Every day as many as 10,000 commercial trucks cross the U.S./Canadian border via the Ambassador Bridge, which links Detroit, MI with Windsor, Ontario.
As much as 25 percent of all cross border trade clears the border via this privately-owned crossing, causing some to refer to it as “the single most important piece of infrastructure” between the U.S. and Canada.
But what if the bridge was suddenly out of commission? After all, the structure is 86-years old and as recently as late 2015 had wooden planking installed underneath after falling debris caused the closing of several nearby streets.
While bridge officials say the planking was installed out of an abundance of caution, it does draw attention both to the bridge’s age and desperate need for an upgrade, and to the tremendous disruption that would occur trucks could no longer move between Detroit and Windsor.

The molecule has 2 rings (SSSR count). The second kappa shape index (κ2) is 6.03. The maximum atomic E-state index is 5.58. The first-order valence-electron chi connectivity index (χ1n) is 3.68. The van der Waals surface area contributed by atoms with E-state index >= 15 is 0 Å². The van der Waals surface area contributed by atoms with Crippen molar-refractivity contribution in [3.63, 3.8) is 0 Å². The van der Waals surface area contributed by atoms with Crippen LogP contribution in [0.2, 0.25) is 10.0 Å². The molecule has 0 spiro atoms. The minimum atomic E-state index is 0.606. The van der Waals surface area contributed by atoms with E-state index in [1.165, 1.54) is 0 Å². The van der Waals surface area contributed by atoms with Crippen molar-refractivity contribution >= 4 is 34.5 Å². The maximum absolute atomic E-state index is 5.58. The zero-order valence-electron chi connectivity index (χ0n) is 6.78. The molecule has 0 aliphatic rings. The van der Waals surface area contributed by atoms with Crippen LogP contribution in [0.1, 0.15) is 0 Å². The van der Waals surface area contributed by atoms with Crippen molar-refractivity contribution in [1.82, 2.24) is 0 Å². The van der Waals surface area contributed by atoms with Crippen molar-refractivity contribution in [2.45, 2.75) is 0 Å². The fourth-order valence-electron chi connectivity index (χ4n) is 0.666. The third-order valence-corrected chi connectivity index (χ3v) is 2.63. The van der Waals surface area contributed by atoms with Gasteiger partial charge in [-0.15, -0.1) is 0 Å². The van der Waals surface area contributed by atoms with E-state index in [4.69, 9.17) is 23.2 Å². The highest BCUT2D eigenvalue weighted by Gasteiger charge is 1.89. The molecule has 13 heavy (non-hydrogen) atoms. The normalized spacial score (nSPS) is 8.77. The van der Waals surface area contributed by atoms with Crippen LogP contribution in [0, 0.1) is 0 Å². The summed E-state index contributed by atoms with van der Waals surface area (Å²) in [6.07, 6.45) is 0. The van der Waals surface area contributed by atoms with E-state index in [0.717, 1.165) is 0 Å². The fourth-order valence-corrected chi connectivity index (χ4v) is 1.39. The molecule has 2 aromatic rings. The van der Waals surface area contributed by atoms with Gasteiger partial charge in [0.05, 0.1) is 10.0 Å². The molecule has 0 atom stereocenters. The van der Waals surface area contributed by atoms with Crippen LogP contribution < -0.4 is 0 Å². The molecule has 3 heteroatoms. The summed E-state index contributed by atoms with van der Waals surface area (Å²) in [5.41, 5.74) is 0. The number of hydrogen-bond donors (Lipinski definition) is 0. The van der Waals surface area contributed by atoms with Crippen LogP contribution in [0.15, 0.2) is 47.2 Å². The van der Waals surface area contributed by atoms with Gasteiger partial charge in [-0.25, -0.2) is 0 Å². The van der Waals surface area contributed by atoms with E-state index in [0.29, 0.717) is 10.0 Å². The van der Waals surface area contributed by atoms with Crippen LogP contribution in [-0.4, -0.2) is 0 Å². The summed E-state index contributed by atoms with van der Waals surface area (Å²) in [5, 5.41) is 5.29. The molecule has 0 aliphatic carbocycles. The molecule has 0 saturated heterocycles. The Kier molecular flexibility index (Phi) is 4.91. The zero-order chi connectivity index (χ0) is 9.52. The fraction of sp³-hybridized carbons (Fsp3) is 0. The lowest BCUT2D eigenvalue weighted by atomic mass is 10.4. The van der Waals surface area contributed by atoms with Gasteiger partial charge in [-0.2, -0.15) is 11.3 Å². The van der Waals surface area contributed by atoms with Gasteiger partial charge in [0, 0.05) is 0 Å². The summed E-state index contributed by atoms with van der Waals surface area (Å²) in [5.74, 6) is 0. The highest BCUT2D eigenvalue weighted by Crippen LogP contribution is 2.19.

A new bridge, a joint venture between the United States and Canada, is scheduled to open in 2020. The new bridge will be located a few miles from the existing crossing, and has been the subject of years of debate and controversy, including intense U.S.-Canadian negotiations over cost.
For drivers who depend on a delay-free crossing, the new bridge can’t come soon enough. “It’s certainly been a long time coming,” Ontario Trucking Association President David Bradley said when details of the new bridge were announced. “We are hopeful the political wrangling that has delayed progress on this most important infrastructure project is finally over,” he added.